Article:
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Biomarker responses in eelpouts from four coastal areas in Sweden, Denmark and Germany.

Journal article
Authors Noomi Asker
Eva Albertsson
Emma Wijkmark
Sara Bergek
Jari Parkkonen
Ulrike Kammann
Inger Holmqvist
Erik Kristiansson
Jakob Strand
Jens Gercken
Lars Förlin
Published in Marine environmental research
Volume 120
Pages 32-43
ISSN 1879-0291
Publication year 2016
Published at Department of Mathematical Sciences, Mathematical Statistics
Department of Biological and Environmental Sciences
Pages 32-43
Language en
Subject categories Biological Sciences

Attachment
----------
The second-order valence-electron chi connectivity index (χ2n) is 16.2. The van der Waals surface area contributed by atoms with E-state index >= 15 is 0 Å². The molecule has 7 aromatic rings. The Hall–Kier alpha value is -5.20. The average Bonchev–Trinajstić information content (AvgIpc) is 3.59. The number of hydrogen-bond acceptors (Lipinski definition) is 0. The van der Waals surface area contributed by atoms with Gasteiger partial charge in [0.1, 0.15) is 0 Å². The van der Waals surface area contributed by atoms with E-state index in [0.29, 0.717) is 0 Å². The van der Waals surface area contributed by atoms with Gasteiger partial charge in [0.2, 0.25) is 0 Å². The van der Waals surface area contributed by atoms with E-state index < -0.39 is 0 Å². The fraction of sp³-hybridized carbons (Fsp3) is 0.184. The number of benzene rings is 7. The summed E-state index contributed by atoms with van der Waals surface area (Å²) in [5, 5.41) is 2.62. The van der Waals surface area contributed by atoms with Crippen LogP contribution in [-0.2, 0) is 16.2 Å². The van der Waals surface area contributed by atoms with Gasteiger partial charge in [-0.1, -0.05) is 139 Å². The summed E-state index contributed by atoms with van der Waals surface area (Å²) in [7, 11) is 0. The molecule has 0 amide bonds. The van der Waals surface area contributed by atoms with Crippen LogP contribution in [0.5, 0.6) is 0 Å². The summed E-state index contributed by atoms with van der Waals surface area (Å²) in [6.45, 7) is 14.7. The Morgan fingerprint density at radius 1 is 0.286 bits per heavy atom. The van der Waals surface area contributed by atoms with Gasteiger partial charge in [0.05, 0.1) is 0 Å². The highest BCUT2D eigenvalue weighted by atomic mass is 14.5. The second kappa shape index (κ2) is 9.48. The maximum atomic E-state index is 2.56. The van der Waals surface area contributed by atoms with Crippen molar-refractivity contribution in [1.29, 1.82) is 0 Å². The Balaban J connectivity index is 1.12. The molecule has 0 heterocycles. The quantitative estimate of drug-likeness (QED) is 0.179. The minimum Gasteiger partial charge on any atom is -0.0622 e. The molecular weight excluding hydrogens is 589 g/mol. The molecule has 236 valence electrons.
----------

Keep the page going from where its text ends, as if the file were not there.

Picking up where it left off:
To increase our understanding of possible chemical impacts on coastal fish populations in the Baltic Sea, Kattegat and Skagerrak, the viviparous eelpout (Zoarces viviparus) was used as sentinel species in two major sampling campaigns (spring and autumn) in 16 different coastal sites. Condition factor (CF), liver somatic index (LSI), gonad somatic index (GSI) were measured and the activity of the hepatic enzymes ethoxyresorufin-O-deethylase (EROD), glutathione reductase GR), glutathione S-transferase (GST), catalase (CAT) and muscular activity of acetylcholinesterase (AChE) were assessed. PAH metabolites in bile were also analyzed. The most notable finding in the data set was the low EROD activity in eelpouts collected at the relatively polluted region in Germany compared to the other regions, which could be due to an inhibition of the CYP1A-system or to adaptation to chronic exposure of pollutants in this area. Additionally, low AChE activity was noted in the German region in the autumn campaign and low AChE activity detected in the Danish region in the spring campaign. These differences suggest possible season-specific differences in the use and release of AChE-inhibiting chemicals in the Danish and German regions. Clustering of biomarkers on site level indicated a relationship between CF and GSI and suggested that sites with a high CF contained eelpout that put a larger effort into their larvae development. Clustering of the oxidative stress markers GR, GST and CAT on the individual level reflected a possible coordinated regulation of these enzymes. Overall, the results support the importance of taking into account general regional differences and seasonal variation in biomarker activity when monitoring and assessing the effects of pollution. Despite the expected seasonal variation for most of the measured endpoint, several markers (GSI, EROD and CF) vary similarly between all selected sites in both spring and autumn. This suggests that the differences between sites for these endpoints are independent of season.

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